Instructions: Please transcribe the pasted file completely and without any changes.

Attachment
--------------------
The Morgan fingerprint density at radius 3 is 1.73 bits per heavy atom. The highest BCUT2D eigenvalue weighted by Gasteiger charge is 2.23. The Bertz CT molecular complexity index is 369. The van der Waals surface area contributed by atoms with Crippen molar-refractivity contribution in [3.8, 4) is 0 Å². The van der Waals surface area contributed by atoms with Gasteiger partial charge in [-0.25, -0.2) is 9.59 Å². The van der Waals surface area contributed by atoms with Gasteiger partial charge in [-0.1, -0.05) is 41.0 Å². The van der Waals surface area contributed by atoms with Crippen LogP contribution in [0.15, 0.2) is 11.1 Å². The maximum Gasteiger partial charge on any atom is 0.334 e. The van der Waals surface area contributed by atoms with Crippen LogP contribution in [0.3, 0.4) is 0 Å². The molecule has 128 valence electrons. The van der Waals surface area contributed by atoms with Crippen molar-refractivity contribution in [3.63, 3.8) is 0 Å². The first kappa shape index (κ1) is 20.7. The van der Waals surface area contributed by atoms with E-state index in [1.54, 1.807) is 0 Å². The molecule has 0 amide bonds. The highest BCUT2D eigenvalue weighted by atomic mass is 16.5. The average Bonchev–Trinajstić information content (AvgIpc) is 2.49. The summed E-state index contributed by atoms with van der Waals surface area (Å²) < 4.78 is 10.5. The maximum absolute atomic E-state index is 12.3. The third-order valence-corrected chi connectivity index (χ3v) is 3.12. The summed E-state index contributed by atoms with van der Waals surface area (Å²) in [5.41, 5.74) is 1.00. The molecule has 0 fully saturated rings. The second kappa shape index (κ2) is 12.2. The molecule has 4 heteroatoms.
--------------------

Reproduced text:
The Morgan fingerprint density at radius 3 is 1.73 bits per heavy atom. The highest BCUT2D eigenvalue weighted by Gasteiger charge is 2.23. The Bertz CT molecular complexity index is 369. The van der Waals surface area contributed by atoms with Crippen molar-refractivity contribution in [3.8, 4) is 0 Å². The van der Waals surface area contributed by atoms with Gasteiger partial charge in [-0.25, -0.2) is 9.59 Å². The van der Waals surface area contributed by atoms with Gasteiger partial charge in [-0.1, -0.05) is 41.0 Å². The van der Waals surface area contributed by atoms with Crippen LogP contribution in [0.15, 0.2) is 11.1 Å². The maximum Gasteiger partial charge on any atom is 0.334 e. The van der Waals surface area contributed by atoms with Crippen LogP contribution in [0.3, 0.4) is 0 Å². The molecule has 128 valence electrons. The van der Waals surface area contributed by atoms with Crippen molar-refractivity contribution in [3.63, 3.8) is 0 Å². The first kappa shape index (κ1) is 20.7. The van der Waals surface area contributed by atoms with E-state index in [1.54, 1.807) is 0 Å². The molecule has 0 amide bonds. The highest BCUT2D eigenvalue weighted by atomic mass is 16.5. The average Bonchev–Trinajstić information content (AvgIpc) is 2.49. The summed E-state index contributed by atoms with van der Waals surface area (Å²) < 4.78 is 10.5. The maximum absolute atomic E-state index is 12.3. The third-order valence-corrected chi connectivity index (χ3v) is 3.12. The summed E-state index contributed by atoms with van der Waals surface area (Å²) in [5.41, 5.74) is 1.00. The molecule has 0 fully saturated rings. The second kappa shape index (κ2) is 12.2. The molecule has 4 heteroatoms.